Garry R. Osgood

In our last post, we wrote about how to compute the Gerrymander Index of shapes, including Congressional districts. Since then we’ve fetched the U. S. Census Bureau tl_2014_us_cd114 Esri shapefile data set of the 435 Congressional Districts for the current 114th Congress, which includes the nine non-voting districts that send delegates to Congress. If you […]

Suppose you had a piece of rope. Your aim is to encompass as much area as possible. The rope doesn’t stretch or shrink, nor break no matter how hard it’s pulled – it’s good rope. Could be made out of cytoplastic nanotubes or something. No matter if you measure your rope in inches, miles or […]

The Constitution tasks the House of Representatives with setting the number of U. S. citizens that its members may represent. The Apportionment Act of 1792 fixed the House of Representatives for the Third Congress at 105 members, one Representative for 33,000 constituents. The Census of 1790, first of its kind, found the young nation numbering […]

2006 was something of a banner year for both beekeepers and growers. A high fraction of beekeepers experienced better than 50% losses. Many growers could not rent bees at any price. Lots of almond groves in California went without pollination that year, and, as with many species of nuts, if the pollen isn’t carried over […]

There aren’t enough bees to perform all of the pollination work in the United States. So, if you like to travel, make money doing it, and don’t mind a sting now and again, then professional beekeeping may just be for you.  And hey – it’s a seller’s market. About 1.4 million hives get hauled to […]

A sultry day was in the offing near Purnell OK, the seat of McCurtain County in the state’s southeast quadrant, just a dozen miles northwest from the triple point where Arkansas, Texas and Oklahoma meet. One hundred forty miles northeast, the National Weather Service Doppler radar station KSRX at Ft. Smith Arkansas, was monitoring a […]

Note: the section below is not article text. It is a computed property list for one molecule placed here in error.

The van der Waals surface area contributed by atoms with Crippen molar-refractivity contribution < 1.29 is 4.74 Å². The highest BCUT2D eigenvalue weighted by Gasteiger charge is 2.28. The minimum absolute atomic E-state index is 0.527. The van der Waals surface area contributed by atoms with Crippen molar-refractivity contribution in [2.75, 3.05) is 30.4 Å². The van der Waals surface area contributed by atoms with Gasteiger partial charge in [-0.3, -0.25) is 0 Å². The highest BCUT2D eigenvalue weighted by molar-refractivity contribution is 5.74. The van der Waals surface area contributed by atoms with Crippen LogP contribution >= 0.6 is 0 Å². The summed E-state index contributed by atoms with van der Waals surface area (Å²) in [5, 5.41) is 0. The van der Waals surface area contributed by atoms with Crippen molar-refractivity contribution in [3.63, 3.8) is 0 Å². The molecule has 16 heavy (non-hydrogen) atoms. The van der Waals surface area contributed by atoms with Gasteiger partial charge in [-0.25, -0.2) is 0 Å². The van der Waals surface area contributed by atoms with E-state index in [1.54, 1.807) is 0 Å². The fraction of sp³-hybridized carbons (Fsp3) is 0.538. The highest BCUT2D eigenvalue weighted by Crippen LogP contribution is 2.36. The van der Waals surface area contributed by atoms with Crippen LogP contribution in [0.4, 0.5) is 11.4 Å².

People paid to worry about the North American power grid regard geomagnetic storms as “high impact, low-frequency” events, spawning the inevitable acronym: HILF. Low frequency, in that a geomagnetic storm as intense as May 1921, at 5,000 nano-Teslas/minute, or the 1859 Carrington Event, best guess: 7,500 nano-Teslas/minute, might not happen in our lifetimes, the lifetimes […]

Coronal Mass Ejections are mainly charged particles, protons and electrons. When a CME arrives at Earth, the charged protons and electrons come under the influence of the Earth’s own magnetic field, the magnetosphere. Charged particles spin around the lines of magnetic force that comprise the magnetosphere, which diverts most of CME harmlessly around the planet, […]

Thursday, May 2nd, 2013, a coronal mass ejection (CME) hurled nearly one billion tons of charged particles from the sun’s corona at an outward velocity of one million miles per hour – 270 miles per second. In less than a half hour, 2,700 virtual Empire State Buildings, 340,000 tons apiece – give or take a […]

Nearly a quarter century ago, on March 13, 1989,  a geomagnetic storm led to the collapse of the Hydro-Quebec electrical grid system, which furnishes power to much of the province of Quebec, Canada. So pervasive were abnormal currents, that protective circuit breakers tripped throughout the system, bringing the entire grid to a halt in about one […]